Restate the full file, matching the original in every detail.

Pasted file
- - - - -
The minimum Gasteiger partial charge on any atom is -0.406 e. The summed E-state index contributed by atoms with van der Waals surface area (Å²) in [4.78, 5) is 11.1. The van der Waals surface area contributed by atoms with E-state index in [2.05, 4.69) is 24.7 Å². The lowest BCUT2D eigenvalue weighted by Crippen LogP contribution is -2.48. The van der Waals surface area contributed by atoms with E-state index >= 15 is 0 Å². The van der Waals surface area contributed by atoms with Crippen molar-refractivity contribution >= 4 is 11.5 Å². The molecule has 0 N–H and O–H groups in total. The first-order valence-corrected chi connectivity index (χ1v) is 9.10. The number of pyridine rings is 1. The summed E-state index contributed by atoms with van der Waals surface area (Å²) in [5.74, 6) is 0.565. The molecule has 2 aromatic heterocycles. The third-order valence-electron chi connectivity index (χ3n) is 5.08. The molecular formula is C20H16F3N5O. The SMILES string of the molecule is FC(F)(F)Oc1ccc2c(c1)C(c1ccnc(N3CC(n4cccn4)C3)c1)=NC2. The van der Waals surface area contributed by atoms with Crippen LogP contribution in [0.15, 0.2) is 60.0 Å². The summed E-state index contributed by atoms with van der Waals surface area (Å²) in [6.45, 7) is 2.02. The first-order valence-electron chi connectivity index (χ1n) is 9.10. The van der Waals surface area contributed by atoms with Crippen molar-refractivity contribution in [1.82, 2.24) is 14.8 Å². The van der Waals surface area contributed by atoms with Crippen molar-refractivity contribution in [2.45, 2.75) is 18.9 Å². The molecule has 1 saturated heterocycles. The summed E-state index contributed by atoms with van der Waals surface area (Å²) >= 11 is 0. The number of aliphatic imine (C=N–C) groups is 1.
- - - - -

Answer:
The minimum Gasteiger partial charge on any atom is -0.406 e. The summed E-state index contributed by atoms with van der Waals surface area (Å²) in [4.78, 5) is 11.1. The van der Waals surface area contributed by atoms with E-state index in [2.05, 4.69) is 24.7 Å². The lowest BCUT2D eigenvalue weighted by Crippen LogP contribution is -2.48. The van der Waals surface area contributed by atoms with E-state index >= 15 is 0 Å². The van der Waals surface area contributed by atoms with Crippen molar-refractivity contribution >= 4 is 11.5 Å². The molecule has 0 N–H and O–H groups in total. The first-order valence-corrected chi connectivity index (χ1v) is 9.10. The number of pyridine rings is 1. The summed E-state index contributed by atoms with van der Waals surface area (Å²) in [5.74, 6) is 0.565. The molecule has 2 aromatic heterocycles. The third-order valence-electron chi connectivity index (χ3n) is 5.08. The molecular formula is C20H16F3N5O. The SMILES string of the molecule is FC(F)(F)Oc1ccc2c(c1)C(c1ccnc(N3CC(n4cccn4)C3)c1)=NC2. The van der Waals surface area contributed by atoms with Crippen LogP contribution in [0.15, 0.2) is 60.0 Å². The summed E-state index contributed by atoms with van der Waals surface area (Å²) in [6.45, 7) is 2.02. The first-order valence-electron chi connectivity index (χ1n) is 9.10. The van der Waals surface area contributed by atoms with Crippen molar-refractivity contribution in [1.82, 2.24) is 14.8 Å². The van der Waals surface area contributed by atoms with Crippen molar-refractivity contribution in [2.45, 2.75) is 18.9 Å². The molecule has 1 saturated heterocycles. The summed E-state index contributed by atoms with van der Waals surface area (Å²) >= 11 is 0. The number of aliphatic imine (C=N–C) groups is 1.